Technical and Vocational Education and Training (TVET) programs are well-placed to play an important role in the COVID-19 pandemic. They have significant potential to contribute in three stages: the current “coping” phase, an intermediate phase when schools and businesses gradually reopen, and during the recovery period when structural changes are expected in both the education system and in the labor market.
Right now, however, more than 1.2 billion students worldwide are affected by school closures amid COVID-19, including in the TVET system. Learning is often being done remotely, through the internet, television or radio, for example. However, the degree to which learning can still take place outside the classroom, including in TVET, is often limited by lack of access to electricity, internet connectivity, devices or media, learning platforms, or the inadequate preparation of instructors and students for remote education. Some students, particularly women and girls, face additional constraints in terms of time availability due to competing responsibilities, such as caring for children and elderly family members and other household duties. Adjustments to distance learning can be the hardest in low-income contexts and among vulnerable students.
The hallmark of TVET – its focus on practical skills and work-readiness – makes remote learning particularly challenging. Practical skills are often acquired through learning-by-doing, which occurs in school-based workshops and laboratories or through hands-on experience at the workplace. Remote learning approaches are a weak substitute for practical exercises when they require the use of equipment or materials not usually found inside the home. In some contexts and for some occupations, practical training can be simulated remotely via, for example, virtual or augmented reality experiences. In general, however, TVET programs that struggle most with adjustment to distance learning are those that depend heavily on learning-by-doing. In contrast, programs that can switch to remote learning more easily are those with a stronger emphasis on academic subjects or on work-specific skills that do not require manual activities. For example, a program on cyber-security will be relatively easy to move online compared to a program on automobile mechanics as the latter requires substantial hands-on practice.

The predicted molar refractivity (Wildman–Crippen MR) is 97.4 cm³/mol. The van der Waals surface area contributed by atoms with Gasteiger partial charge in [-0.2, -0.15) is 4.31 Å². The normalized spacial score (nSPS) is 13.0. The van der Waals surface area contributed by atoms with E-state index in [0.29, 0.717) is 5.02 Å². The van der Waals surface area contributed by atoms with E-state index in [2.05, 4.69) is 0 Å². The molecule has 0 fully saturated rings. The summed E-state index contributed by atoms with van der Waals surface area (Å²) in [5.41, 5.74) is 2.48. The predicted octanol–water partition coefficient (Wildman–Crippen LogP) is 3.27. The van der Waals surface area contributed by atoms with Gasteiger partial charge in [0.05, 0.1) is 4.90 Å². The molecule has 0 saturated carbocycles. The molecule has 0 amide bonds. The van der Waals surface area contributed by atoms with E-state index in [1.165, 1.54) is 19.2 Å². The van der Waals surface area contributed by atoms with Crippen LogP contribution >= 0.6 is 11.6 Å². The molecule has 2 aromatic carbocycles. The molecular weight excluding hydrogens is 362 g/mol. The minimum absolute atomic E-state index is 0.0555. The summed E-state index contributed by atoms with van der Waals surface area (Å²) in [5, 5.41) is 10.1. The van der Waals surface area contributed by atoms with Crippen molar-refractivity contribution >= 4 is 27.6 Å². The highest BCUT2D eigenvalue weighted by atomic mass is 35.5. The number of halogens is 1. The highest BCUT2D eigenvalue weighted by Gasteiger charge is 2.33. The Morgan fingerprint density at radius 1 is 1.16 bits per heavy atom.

A silver lining for some TVET students and programs is that work-based learning can continue in cases where businesses remain open. In some contexts, precautionary measures can be taken to allow students to complete their practical training. For some occupations and in contexts with adequate connectivity, work-based learning can also go on uninterrupted through virtual internships or apprenticeships. That said, where there is widespread or prolonged closures of businesses or extensive physical distancing limits as businesses reopen, graduation or certification requirements associated with work-based learning may need to be modified or postponed.
TVET’s targeted, short-term and potentially modular approaches can help countries in coping with the crisis. In the immediate term, when countries are focused on coping with COVID-19, the training system can help address needs for health care workers, those engaged in producing relevant medical equipment (such as personal protective equipment and ventilators), or those who provide essential childcare and eldercare services. Previous pandemics provide insights about the potential held by TVET programs during crises. During the 2014/15 Ebola outbreak in Sierra Leone, a National Ebola Training Academy was set up to offer a platform of clinical training modules for frontline Ebola health care workers. The intensive short-term training provided through the Academy was found to have contributed to controlling the outbreak. It may also be possible to effectively engage current TVET students in the COVID-19 response.
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